But how bad is the air indoors…? Winter is always ushered in by discussions on how to save energy (and money!) while keeping warm. But, as we seal up our homes and turn up the heat, what happens to the air quality inside? After all, people spend more than 90 percent of their time indoors year-round—and even more than that in the winter—and evidence suggests that indoor air pollutant levels can be more than 100 times higher indoors than outdoors. Anything in our homes that releases gas or particles into the air contributes to indoor air pollution, and the inadequate ventilation that so often accompanies our winter heating methods increases pollutant levels. Most household items off-gas some pollutants: the products we clean with, the furnishings and other items that we purchase new and bring home, our dry cleaning, pesticides, etc.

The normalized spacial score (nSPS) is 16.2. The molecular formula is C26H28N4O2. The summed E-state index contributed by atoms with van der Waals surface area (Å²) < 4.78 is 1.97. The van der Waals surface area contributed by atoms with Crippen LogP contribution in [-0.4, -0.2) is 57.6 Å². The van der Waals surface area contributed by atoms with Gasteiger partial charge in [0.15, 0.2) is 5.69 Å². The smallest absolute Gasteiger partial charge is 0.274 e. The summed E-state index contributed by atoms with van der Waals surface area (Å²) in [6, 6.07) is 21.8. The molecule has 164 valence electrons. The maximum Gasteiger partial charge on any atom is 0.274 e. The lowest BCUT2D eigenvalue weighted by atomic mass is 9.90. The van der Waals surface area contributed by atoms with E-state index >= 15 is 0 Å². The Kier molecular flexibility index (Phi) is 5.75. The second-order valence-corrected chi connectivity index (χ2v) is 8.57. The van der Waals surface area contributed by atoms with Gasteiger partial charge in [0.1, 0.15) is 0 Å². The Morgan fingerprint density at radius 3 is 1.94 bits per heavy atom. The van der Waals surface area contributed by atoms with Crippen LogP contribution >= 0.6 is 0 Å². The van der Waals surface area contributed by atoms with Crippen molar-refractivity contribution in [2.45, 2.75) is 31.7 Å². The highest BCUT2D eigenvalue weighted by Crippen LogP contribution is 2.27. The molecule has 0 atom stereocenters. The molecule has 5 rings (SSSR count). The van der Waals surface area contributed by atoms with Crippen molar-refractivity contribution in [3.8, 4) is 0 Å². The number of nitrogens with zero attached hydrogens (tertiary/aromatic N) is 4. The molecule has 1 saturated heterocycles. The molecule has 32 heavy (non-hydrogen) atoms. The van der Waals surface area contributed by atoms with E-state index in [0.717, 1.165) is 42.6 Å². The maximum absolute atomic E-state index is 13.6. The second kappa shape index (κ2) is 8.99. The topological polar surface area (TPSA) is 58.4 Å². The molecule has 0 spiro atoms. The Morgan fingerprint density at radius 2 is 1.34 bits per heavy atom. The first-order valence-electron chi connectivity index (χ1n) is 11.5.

As Timothy Buckley, PhD, MHS, an associate professor of Environmental Health Sciences at the Johns Hopkins Bloomberg School of Public Health, says, “You must be smart about indoor air pollution at the same time you’re being smart about energy conservation. Sealing up windows and doors saves money on the bill, it’s true, and there wouldn’t be a big downside to that if you’ve got no indoor sources of pollution. But who doesn’t cook, and burn candles, and bring home the dry-cleaning and household products, and buy new clothes? A low air-exchange rate means that whatever fumes are in there are going to stay there and that we’re going to have to inhale them.”